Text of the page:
Posts Tagged ‘strawberries’

My Neglected Garden

October 25, 2010

Well, my busy uni schedule this year has taken its toll on my garden (and this blog…), but I took a stroll around the garden today and spotted a few lovelies in amongst the weeds.

I’m really pleased with this little climbing rose “Lorraine Lee”. Its only two years old & has reached the deck railing already! Its a few metres off the ground too. Its got a nice sprinkling of fragrant pink blooms this year, and its bringing some much needed colour to my bare deck at the moment:

These tiny little Bleeding Hearts (Dicentra) are slowly colonising my shady area next to my workshop. I love their ferny foliage and the way the blooms tremble in the breeze:

This Moss Rose always fascinates me! I love watching it come to life each Spring. The branches are extremely prickly, but the leaves are structurally interesting, and then the buds are covered in this “moss” which has a pine fragrance when you rub it. It only flowers once a year but the blooms are deep red and very fragrant which makes it worth it. Here’s a photo in the morning sun, showing the moss & prickles in great detail:

And lastly, my Raspberry patch is bigger then ever this year (don’t I say that every year??) and the blossoms are just starting to open this week:

Can’t wait to be picking bowlfuls of these! They always feature somewhere in my Christmas desserts. And just for interests sake, here’s an “aerial view” of the bed the raspberries live in. I don’t think I’m going to be able to plant anything else in this bed this year, though there is some strawberry plants hidden in there somewhere:

Look at all that lush growth! Ignore my other veggie bed, its full of weeds, spent broccoli plants and stray potatoes.

I hope to be blogging much more this Summer, because I have absolutely no Summer School this year (first time since I started my degree!!) so should have a lot more free time for gardening and blogging 😀

Happy Spring!

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A Day in the Country

December 16, 2008

I have been waiting for the day I could go fruitpicking at Sorell Fruit Farm for weeks now. Today was the day!! I took my sister, an esky, sunscreen, the ute & we were off.

First we headed to the strawberry fields:

strawberry-field

There were so many strawberries!!!! We couldn’t stop picking, and eating:

strawberry-punnet

We ended up getting about 3 kilos of delicious sun-ripened strawberries. We dropped them into the farmhouse for safe-keeping while we picked some cherries:

cherries

Not black cherries but still juicy & delicious. We got about two kilos of these.

I tried to get some peaches but they were very few & too high up… But I did get some Tayberries, which I am told are a cross between blackberries & raspberries and grow on rather sprawling thorny vines.

$40 and 2 hours later, we decided to call it a day and set off back home, and I decided to make strawberry jam!

Any Berry Jam

You will need:

1.5 kilos of Berries, mixed or a single variety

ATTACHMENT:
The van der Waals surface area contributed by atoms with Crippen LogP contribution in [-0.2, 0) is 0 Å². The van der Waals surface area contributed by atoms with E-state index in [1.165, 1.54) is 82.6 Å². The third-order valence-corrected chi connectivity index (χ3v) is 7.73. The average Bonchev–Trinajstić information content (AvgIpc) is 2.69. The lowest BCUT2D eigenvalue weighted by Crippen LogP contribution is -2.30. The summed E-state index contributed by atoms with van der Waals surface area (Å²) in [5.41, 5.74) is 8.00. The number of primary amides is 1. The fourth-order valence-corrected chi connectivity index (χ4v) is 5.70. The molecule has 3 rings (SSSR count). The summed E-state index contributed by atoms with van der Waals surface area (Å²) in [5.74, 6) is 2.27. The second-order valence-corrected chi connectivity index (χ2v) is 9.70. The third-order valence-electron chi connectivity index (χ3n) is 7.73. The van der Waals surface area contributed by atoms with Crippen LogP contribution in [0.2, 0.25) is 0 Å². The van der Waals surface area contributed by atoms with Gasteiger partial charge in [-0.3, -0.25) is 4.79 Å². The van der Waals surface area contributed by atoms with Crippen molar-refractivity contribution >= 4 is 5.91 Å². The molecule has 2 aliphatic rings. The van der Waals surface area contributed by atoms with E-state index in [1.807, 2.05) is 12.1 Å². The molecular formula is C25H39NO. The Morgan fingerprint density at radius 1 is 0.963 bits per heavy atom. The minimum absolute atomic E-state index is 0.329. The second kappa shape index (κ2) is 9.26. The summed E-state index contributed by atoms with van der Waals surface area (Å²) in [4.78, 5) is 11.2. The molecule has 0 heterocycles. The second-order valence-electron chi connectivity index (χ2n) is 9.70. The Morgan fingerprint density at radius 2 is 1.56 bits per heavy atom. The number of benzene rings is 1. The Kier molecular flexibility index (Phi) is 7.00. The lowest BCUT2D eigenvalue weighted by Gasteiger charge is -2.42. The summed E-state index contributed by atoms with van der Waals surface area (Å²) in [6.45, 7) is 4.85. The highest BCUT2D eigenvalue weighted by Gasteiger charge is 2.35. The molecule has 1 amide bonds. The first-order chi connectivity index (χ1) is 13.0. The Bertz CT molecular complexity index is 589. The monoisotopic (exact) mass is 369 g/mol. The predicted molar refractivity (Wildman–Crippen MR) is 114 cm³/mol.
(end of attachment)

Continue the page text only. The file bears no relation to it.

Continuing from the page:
1.5 kilos of white sugar

juice of 1 lemon

50 grams of Jamsetta  (actual ingredient listed is citric acid)

1/4 cup water (only if needed)

Method:

You will need a very large pot for cooking your jam in, as the volume of the liquid expands about 3-fold when boiling.  I had to use 2 pots when I realized it was going to boil over & make a mess!

Also, you will need about 6 sterilized glass jars, and a suitable method of sealing the jars (I know you can get sets with specially designed lids & seals, but I’ve never used them… I used some cellophane ones where you wet the underside & place it over the opening & secure with a rubber band). To sterilize the jars, I chose to be double-safe, and I boiled as well as baked them. Boil for ten minutes, and then (carefully!!) transfer them to the oven for as long as you want (I left mine in the oven while chopping up all my strawberries).

Wash & hull berries, and, depending on your preference, cut them in halves, quarters, or leave them whole (for some berries like raspberries, this isn’t necessary since they break up anyway).

cut-strawberries

In your pot put your fruit, lemon juice & water if needed. Cook over a low heat until fruit is tender. I got onto mine with the potato masher, because I don’t like large fruit pieces in my jam, but go with your preference here.

Add the sugar in the jamsetta/citric acid, and stir to disolve. This is where you have to turn the heat up & boil rapidly for 15-20 minutes. But be very careful of the large increase in volume! Also, bursting bubbles may splatter tiny drops of searing hot syrup, so be careful not to put your face & hands too close to the cooking jam (even if it does smell delicious!).

To test if jam has set, keep a few saucers in the freezer. Dribble a little syrup onto a cold plate after 15 minutes and put back into the freezer until it’s cold. Drag your finger across it – if it wrinkles on the surface it is set. If it doesn’t, keep boiling & test in another 5 minutes. Once your jam is set, turn off the heat & leave it until it’s completely stopped boiling (this can take up to ten minutes). Pouring the jam into the jars was the hardest part for me, first I transfered it into a large bowl with a spout:

red-bowl

But even then some of it spilled down the sides!! I just cleaned them up before I sealed them up.

I made my jam with 1 kilo of strawberries & the rest tayberries, since they were very soft & juicy & not really good for anything else:

tayberries

When I go fruitpicking next time, if I can get a couple of kilos of tayberries I will make tayberry jam aswell.

Here are the finished jars of jams, all different sizes because they are made with recycled jars:

finished-jam

I can’t wait to try some on my toast tomorrow morning!!

Now I am thinking up a recipe for the rest of the strawberries I have left (about 2 kilos). Any idea?